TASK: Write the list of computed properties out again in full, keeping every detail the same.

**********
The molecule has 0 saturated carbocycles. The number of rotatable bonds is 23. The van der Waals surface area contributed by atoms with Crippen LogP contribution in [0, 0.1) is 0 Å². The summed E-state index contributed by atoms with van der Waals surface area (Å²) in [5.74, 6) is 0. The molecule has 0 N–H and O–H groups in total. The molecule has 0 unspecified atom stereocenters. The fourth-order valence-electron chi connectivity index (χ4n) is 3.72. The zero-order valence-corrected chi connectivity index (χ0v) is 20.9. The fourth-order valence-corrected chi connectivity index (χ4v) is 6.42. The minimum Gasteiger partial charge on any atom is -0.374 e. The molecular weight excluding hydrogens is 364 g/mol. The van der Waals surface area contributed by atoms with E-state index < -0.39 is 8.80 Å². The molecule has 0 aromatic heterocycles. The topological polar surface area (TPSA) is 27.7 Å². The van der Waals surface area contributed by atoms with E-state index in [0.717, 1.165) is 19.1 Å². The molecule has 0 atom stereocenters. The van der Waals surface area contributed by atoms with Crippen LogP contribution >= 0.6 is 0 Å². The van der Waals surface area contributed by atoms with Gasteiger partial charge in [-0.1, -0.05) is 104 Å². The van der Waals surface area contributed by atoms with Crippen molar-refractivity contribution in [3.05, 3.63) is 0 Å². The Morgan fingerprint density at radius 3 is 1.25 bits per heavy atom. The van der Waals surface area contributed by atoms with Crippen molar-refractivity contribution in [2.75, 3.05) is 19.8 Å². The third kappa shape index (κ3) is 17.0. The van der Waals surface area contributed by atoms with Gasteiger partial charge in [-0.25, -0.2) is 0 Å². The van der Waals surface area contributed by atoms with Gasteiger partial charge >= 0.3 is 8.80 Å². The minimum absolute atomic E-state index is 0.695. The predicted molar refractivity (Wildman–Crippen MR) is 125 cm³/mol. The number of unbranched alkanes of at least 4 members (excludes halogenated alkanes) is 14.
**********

The molecule has 0 saturated carbocycles. The number of rotatable bonds is 23. The van der Waals surface area contributed by atoms with Crippen LogP contribution in [0, 0.1) is 0 Å². The summed E-state index contributed by atoms with van der Waals surface area (Å²) in [5.74, 6) is 0. The molecule has 0 N–H and O–H groups in total. The molecule has 0 unspecified atom stereocenters. The fourth-order valence-electron chi connectivity index (χ4n) is 3.72. The zero-order valence-corrected chi connectivity index (χ0v) is 20.9. The fourth-order valence-corrected chi connectivity index (χ4v) is 6.42. The minimum Gasteiger partial charge on any atom is -0.374 e. The molecular weight excluding hydrogens is 364 g/mol. The van der Waals surface area contributed by atoms with E-state index < -0.39 is 8.80 Å². The molecule has 0 aromatic heterocycles. The topological polar surface area (TPSA) is 27.7 Å². The van der Waals surface area contributed by atoms with E-state index in [0.717, 1.165) is 19.1 Å². The molecule has 0 atom stereocenters. The van der Waals surface area contributed by atoms with Crippen LogP contribution >= 0.6 is 0 Å². The van der Waals surface area contributed by atoms with Gasteiger partial charge in [-0.1, -0.05) is 104 Å². The van der Waals surface area contributed by atoms with Crippen molar-refractivity contribution in [3.05, 3.63) is 0 Å². The Morgan fingerprint density at radius 3 is 1.25 bits per heavy atom. The van der Waals surface area contributed by atoms with Crippen molar-refractivity contribution in [2.75, 3.05) is 19.8 Å². The third kappa shape index (κ3) is 17.0. The van der Waals surface area contributed by atoms with Gasteiger partial charge in [-0.25, -0.2) is 0 Å². The van der Waals surface area contributed by atoms with Gasteiger partial charge >= 0.3 is 8.80 Å². The minimum absolute atomic E-state index is 0.695. The predicted molar refractivity (Wildman–Crippen MR) is 125 cm³/mol. The number of unbranched alkanes of at least 4 members (excludes halogenated alkanes) is 14.